Q. I have a five-year-old Boxer. Today I noticed a mass around one of her upper teeth. It does not seem to hurt her when I touch it. Her appetite is very good and I would not have noticed it except when she yawned I saw that her gums looked red. What could this be?
A. I would be concerned. Any kind of mass in the oral cavity of a dog is potentially life-threatening due to the possibility of a malignant tumor. In addition, Boxers are on the top of the list of dog breeds most susceptible to cancer.
The most common tumor in the mouth of dogs is a melanoma, a dark-colored mass that can spread to the surrounding lymph nodes and lungs. The tumors can be invasive to surrounding bone, requiring a radical surgery to remove part of the jaw for treatment. The second most common tumor in the mouth of a dog—squamous cell carcinoma—is also highly invasive into nearby bone, but does not spread to other parts of the body. Surgery is also required to remove these, followed by radiation therapy.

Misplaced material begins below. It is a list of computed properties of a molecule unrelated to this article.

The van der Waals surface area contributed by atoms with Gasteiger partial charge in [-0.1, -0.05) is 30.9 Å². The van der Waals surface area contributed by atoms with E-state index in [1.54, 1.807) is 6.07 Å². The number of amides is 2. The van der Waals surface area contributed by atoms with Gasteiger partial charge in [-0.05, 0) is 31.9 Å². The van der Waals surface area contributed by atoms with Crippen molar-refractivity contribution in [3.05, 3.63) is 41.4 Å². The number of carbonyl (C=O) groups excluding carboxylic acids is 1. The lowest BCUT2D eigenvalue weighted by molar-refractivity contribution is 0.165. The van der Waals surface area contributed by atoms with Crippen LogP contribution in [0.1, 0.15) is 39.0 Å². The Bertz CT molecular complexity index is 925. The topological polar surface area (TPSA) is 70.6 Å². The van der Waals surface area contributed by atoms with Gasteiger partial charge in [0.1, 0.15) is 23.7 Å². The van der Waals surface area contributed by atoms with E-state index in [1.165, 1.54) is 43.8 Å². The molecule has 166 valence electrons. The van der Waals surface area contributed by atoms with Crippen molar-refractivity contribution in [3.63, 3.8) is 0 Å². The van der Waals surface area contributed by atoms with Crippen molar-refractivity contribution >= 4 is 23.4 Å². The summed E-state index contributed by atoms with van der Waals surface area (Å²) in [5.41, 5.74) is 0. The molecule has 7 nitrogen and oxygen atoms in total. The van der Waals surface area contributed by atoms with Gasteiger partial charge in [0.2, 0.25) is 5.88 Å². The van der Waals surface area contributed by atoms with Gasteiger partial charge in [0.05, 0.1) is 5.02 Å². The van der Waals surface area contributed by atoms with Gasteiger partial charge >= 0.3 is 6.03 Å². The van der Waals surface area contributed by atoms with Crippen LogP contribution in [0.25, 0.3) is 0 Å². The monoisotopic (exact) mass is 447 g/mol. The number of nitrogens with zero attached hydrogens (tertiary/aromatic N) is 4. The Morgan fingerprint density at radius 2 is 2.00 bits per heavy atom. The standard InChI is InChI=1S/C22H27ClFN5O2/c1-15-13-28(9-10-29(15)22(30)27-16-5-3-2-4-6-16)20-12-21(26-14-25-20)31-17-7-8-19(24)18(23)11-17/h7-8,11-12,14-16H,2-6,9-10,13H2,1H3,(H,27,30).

With both types of cancer, survival averages one to two years and the length of survival partly depends on how large the mass is. This is why it is important to get any mass in your dog’s mouth checked out by a veterinarian as soon as possible.
However, there is still a stronger possibility that the mass you are seeing is not a tumor, but simply excessive gum tissue or a benign mass. Since your dog has red gums, she may have advanced periodontitis (gum inflammation), which can lead to the growth of benign masses in the mouth.
Your veterinarian should do a biospy, which will require sedation. A small piece of the mass will be removed and sent to a veterinary pathologist for diagnosis. In some cases, removing the entire mass for biopsy makes sense, but with a mass in the mouth it is better to get a small biopsy first, so any surgical removal will be extensive enough to get all or most of the tumor.